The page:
And The Longest-Lived Among Us Swear By…?

While we don’t recommend some of these options, this is still something to ponder…mostly for that last line: “Instead of asking our oldest comrades to share their secrets of a life long-lived, perhaps we should be asking them to offer their insights on a life well-lived.”

These people have had a lot of time to spend wisely!

From “5 Favorite Foods of Famous Centenarians” (AgingCare.com)

“What super-foods do the longest-lived among us swear by?

The answers are somewhat surprising:

  • French wine and fine chocolate: Still considered the oldest person to have ever lived, Jeanne Louise Calment died in 1997, at the age of 122. The story goes that, for most of her life, Calment ate about two pounds of chocolate every week and had a penchant for port wine and cigarettes well into her ninth decade of life. Despite engaging in a few less-than-healthy habits, Calment did enjoy an array of physical activities (including hunting, swimming and bicycling). She even managed to continue riding her bike as a 100-year-old.
  • Banana and pain-relievers: The current “World’s Oldest Living Man” is 112-year-old, Salustiano Sanchez Blazquez. Apparently not one for indulging in decadent vices, Blazquez attributes his centenarian status to a daily regimen of a single banana and six Anacin (an over-the-counter analgesic popular in the mid-1900s).
  • Sushi: Earlier this year, at age 115, Japanese super-centenarian, Misao Okawa was named “World’s Oldest Living Woman.” Her favorite dish: Mackerel sushi. The Japanese have held the distinction of being the most long-lived population in the world for many years. Current figures put the average life expectancy for a Japanese woman born in 2012 at 86.41 years.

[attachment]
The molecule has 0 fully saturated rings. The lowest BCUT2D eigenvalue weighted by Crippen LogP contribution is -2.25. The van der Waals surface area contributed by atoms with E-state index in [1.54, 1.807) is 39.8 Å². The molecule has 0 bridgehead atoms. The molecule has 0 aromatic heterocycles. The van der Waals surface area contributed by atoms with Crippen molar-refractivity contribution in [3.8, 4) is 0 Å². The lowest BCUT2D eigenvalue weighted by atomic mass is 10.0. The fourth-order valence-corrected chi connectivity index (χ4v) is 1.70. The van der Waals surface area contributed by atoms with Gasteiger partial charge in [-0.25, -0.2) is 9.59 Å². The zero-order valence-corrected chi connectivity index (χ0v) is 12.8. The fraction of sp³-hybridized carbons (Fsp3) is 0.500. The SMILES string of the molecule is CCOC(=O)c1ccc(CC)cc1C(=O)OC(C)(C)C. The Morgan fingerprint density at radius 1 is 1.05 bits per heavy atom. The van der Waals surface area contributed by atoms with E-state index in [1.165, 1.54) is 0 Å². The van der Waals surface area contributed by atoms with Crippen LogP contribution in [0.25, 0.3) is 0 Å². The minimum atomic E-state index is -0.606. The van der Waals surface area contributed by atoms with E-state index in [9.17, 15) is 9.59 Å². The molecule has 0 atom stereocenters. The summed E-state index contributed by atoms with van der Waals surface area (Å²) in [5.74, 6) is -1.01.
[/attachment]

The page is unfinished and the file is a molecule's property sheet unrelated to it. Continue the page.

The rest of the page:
• Pork and beans, after a healthy breakfast of course: In 2011, the “World’s Oldest Living Woman” was a 114-year-old Brazilian woman named, Maria Gomes Valentim. Also known affectionately as “Grandma Quita,” Valentim represented Brazil’s first verifiable longevity claim, according to the Guinness World Records. Shortly after Valentim’s death, her granddaughter told the Associated Press that Grandma Quita was an avid eater of Brazil’s national dish feijoada, a stew made of pork, beef, beans and vegetables. She also enjoyed a ritual breakfast each morning of fruit, bread and coffee.
  • Bacon: She may not be the “World’s Oldest” anything (yet), but at 105 years of age, Pearl Cantrell says the key to her successful aging is eating bacon for breakfast. Cantrell and her love of cured meats was recently made public when the Oscar Meyer Wienermobile interrupted her 105th birthday festivities. She got to ride in the famous vehicular hot dog, and received the promise of a lifetime supply of bacon from Oscar Meyer representatives.

Orders of what we should eat, how much we should eat and when we should eat it are suggested in countless health articles. And the array of conflicting advice contained in these articles can, at times, be confusing.

Take coconut oil. For years, coconut oil was torn down as an unhealthy source of saturated fat. Now however, case studies and research analyses seem to indicate that this much-maligned fat might be beneficial for everything from skin care, to Alzheimer’s disease.

So what is the true secret to living a long, healthy life? It depends on who you ask. More accurately, it depends on who you are. Scientific investigations, such as the ongoing Okinawa Centenarian Study, point to an unknown algorithm of genetics and lifestyle habits.

Instead of asking our oldest comrades to share their secrets of a life long-lived, perhaps we should be asking them to offer their insights on a life well-lived.”

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